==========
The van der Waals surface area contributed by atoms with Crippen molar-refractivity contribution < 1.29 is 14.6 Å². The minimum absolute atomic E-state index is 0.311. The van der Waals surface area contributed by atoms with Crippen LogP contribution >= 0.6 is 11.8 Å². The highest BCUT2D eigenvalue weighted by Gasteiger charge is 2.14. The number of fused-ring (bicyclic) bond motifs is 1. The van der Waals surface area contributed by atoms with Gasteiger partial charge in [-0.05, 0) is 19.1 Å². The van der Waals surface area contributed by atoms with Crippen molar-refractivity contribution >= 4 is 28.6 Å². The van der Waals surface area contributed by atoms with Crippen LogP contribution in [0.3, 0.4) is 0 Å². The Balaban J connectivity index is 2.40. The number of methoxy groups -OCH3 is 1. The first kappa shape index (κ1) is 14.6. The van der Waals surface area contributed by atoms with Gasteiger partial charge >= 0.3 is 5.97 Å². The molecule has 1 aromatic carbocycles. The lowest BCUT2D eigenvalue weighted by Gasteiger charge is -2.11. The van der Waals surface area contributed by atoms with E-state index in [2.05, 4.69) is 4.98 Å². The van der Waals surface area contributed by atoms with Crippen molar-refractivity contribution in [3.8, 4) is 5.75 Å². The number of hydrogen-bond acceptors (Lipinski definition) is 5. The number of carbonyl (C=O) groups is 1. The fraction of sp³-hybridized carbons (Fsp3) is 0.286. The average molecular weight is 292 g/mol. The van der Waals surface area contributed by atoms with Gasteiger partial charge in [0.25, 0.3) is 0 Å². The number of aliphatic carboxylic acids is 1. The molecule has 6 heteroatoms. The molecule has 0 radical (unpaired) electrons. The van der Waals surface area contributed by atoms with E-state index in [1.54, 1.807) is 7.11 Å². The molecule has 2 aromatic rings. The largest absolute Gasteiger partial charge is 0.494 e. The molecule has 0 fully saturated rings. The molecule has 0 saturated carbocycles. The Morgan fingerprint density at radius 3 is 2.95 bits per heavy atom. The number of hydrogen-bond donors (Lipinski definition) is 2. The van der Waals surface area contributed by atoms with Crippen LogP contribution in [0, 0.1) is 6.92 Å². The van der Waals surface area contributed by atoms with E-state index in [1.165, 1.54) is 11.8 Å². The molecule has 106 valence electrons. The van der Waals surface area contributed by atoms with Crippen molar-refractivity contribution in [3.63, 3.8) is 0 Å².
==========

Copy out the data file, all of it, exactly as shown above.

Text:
The van der Waals surface area contributed by atoms with Crippen molar-refractivity contribution < 1.29 is 14.6 Å². The minimum absolute atomic E-state index is 0.311. The van der Waals surface area contributed by atoms with Crippen LogP contribution >= 0.6 is 11.8 Å². The highest BCUT2D eigenvalue weighted by Gasteiger charge is 2.14. The number of fused-ring (bicyclic) bond motifs is 1. The van der Waals surface area contributed by atoms with Gasteiger partial charge in [-0.05, 0) is 19.1 Å². The van der Waals surface area contributed by atoms with Crippen molar-refractivity contribution >= 4 is 28.6 Å². The van der Waals surface area contributed by atoms with Crippen LogP contribution in [0.3, 0.4) is 0 Å². The Balaban J connectivity index is 2.40. The number of methoxy groups -OCH3 is 1. The first kappa shape index (κ1) is 14.6. The van der Waals surface area contributed by atoms with Gasteiger partial charge >= 0.3 is 5.97 Å². The molecule has 1 aromatic carbocycles. The lowest BCUT2D eigenvalue weighted by Gasteiger charge is -2.11. The van der Waals surface area contributed by atoms with E-state index in [2.05, 4.69) is 4.98 Å². The van der Waals surface area contributed by atoms with Crippen molar-refractivity contribution in [3.8, 4) is 5.75 Å². The number of hydrogen-bond acceptors (Lipinski definition) is 5. The number of carbonyl (C=O) groups is 1. The fraction of sp³-hybridized carbons (Fsp3) is 0.286. The average molecular weight is 292 g/mol. The van der Waals surface area contributed by atoms with Gasteiger partial charge in [0.25, 0.3) is 0 Å². The number of aliphatic carboxylic acids is 1. The molecule has 6 heteroatoms. The molecule has 0 radical (unpaired) electrons. The van der Waals surface area contributed by atoms with E-state index in [1.54, 1.807) is 7.11 Å². The molecule has 2 aromatic rings. The largest absolute Gasteiger partial charge is 0.494 e. The molecule has 0 fully saturated rings. The molecule has 0 saturated carbocycles. The Morgan fingerprint density at radius 3 is 2.95 bits per heavy atom. The number of hydrogen-bond donors (Lipinski definition) is 2. The van der Waals surface area contributed by atoms with Crippen LogP contribution in [0, 0.1) is 6.92 Å². The van der Waals surface area contributed by atoms with E-state index in [1.165, 1.54) is 11.8 Å². The molecule has 106 valence electrons. The van der Waals surface area contributed by atoms with Crippen molar-refractivity contribution in [3.63, 3.8) is 0 Å².